7. avatarKW says:

    Nice review. The reference to hizzhoner gave me a chuckle. I have the 336 XLR in stainless and I love it. The extra long barrel makes me feel like more of a crack shot. I got it for all the reasons you put forth in the second paragraph. Though a bit sacrilegious for a cowboy gun, I put a scope on it that’s way too powerful. I’m hoping it will go on a 308 at some point. I bought it with the Hornaday Leverevolution round in mind. The round is superb and it’s superior ballistics make it decent out to almost 300 yrds in 30-30. There are videos on youtube of 400 yrd hits with the round, but energy starts to drop off at that range. The rubber points make it ok to load in a tubular magazine for short periods, as well as aerodynamically superior to the standard 30-30. You might want to pick up a hammer spur if you mount a scope on it.

    You should check out the Browning lever gun. It’s a blue finish, but it’s a piece of artwork. Built like a fine watch, for basically the same price. It’s too pretty for me to put a scope on though.

  8. avatarmiforest says:

    I picked up a 35 rem model this summer. It is truly wonderful with the remington 200 gr. rnsp. my 13 yr old son love it . Its his up north deer gun for next year.
    I painted the front sight white. the stoping power of the 35 and 30/30 are truly wonderful . the slugs expand a Lot and penetration is good too. good find.
    side benefit: 30/30 ammo is always the cheapest centerfire rifle ammo in any store.
    I saw it under $10 a box on sale during deer season last year.

  9. Crap. Another gun to put on my list. Nice review. Sounds like the gun cries out for a good scope.

  10. avatarKW says:

    Looking at the price of the Browning I see now it’s a bit more than the Marlin, but still a beautiful rifle. (Also comes in stainless)

    Here is the video I mentioned. 550 yrds wth The Hornaday round in a Winchester 94. Same scope I have, although I wont be trying a shot that far. There is also a vid of a 50 year old guy making a hit at 400 yards using the iron sights on a 336 in 30/30!!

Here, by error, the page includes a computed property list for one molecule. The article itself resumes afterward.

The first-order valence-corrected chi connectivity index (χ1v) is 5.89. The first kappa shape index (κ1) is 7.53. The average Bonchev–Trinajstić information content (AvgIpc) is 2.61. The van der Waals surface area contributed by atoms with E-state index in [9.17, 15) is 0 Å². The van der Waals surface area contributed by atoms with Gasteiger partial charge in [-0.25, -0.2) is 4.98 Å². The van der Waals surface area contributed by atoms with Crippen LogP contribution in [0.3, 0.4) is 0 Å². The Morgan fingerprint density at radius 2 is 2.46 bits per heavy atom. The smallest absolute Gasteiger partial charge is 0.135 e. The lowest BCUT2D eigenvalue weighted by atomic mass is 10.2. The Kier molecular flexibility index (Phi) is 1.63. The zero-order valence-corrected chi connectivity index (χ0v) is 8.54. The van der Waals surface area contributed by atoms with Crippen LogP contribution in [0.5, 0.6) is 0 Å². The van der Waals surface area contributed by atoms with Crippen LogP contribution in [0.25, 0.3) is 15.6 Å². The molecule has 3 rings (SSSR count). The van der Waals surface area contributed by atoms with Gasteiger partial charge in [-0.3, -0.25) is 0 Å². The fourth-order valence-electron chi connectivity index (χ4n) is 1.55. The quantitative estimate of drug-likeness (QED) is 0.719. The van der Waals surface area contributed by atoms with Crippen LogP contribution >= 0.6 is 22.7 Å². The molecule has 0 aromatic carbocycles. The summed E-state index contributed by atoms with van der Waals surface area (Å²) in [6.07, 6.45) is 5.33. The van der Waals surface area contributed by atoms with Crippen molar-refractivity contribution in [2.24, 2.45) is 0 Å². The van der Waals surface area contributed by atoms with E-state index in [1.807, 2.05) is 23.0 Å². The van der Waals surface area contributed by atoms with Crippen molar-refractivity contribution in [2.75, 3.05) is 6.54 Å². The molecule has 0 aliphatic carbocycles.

11. avatarRalph says:

    Shoot a round, hike 1100 yards? Which is more dangerous, the shot or the walk?

  12. avatarJavier E says:

    PERDY, ain’t she? You guys keep this up you’re going to cost me my mariage. My list is getting really long………………………………………. Any reviews on CZ’s ?

  13. avatarMrs. Finn says:

    I appreciate the editors note on the pic! We need to get Ben to babysit so I can head with my handsome husband to the range…but I highly doubt Ben would want to reload sippy cups and change diapers and miss out on seeing my impressive shooting skills. By impressive I mean I can hold a gun. But I can do things with my breasts that no gun can. Feed babies. Booya.

  14. avatarjoe says:

    Someday I’m going to have to shoot my dad’s Winchester 94 and Savage 99.

  15. Hey, that’s my gun (one of them)! It’s a terrific firearm. Your review has inspired me to send some lead downrange with it, which I haven’t done in too many years.

    You are spot-on about the blued finish. I usually put gloves on when I handle my 336 so I don’t get it all smudged up.

  16. avatarChris Dumm says:

    I’m badly regretting the sale of my Model 36 fifteen years ago. (Same gun, shorter barrel, shorter magazine tube.) The finish was beautiful but the trigger was horrible. Now I’m desperately seeking the 1894 in .357, and hoping my wife won’t notice it in the gun safe. The .357 reaches amazing velocities from long barrels; more than enough power for hogs or even small deer.

  17. avatarE. Zach Lee-Wright says:

    Another advantage to the Browning are the take downs.

    My oldest son has a Marlin in .44 and his younger brother has one in .357. The original idea was to compliment their Black Hawks. I had not thought about hogging with them but they should do the trick. The .357 pushed through the long barrel does everything that was said about it thirty years ago coming out of a revolver. Gun writers over hype, I am starting to get used to it. Its the reason I like TTAG.

    The oldest son currently is making a living as a TAC-P over in the sandbox. For those who are clueless, search it through Wikipedia. Nacho regular job.

    I have a brother-in-law who has lived in California for the past 40 years. While at a family reunion he overheard something about my AR. He asked me “why would you want one of THOSE??” I said that I bought it the day I found out what my son would be doing in the Air Force. I spent $800 on the gun and $200 more on ammo. By the time we burned through the ammo we were both getting pretty good dropping prairie dogs in north Texas. My son later went to Ft. Leonard Wood for training on the Barrett .50. On the 1500 meter range, he hit the target’s bulls-eye on the second shot (the bulls-eye in this case was the driver’s door of a Suburban painted onto the back stop). His instructor had looked at his training file and new this was the first time the government had trained him on the .50. The sergeant said “Wow, that is really good for someone who has never shot one of these before.” My boy said “grew up in Tennessee. Barrett is kind of a big thing there.” “Oh”.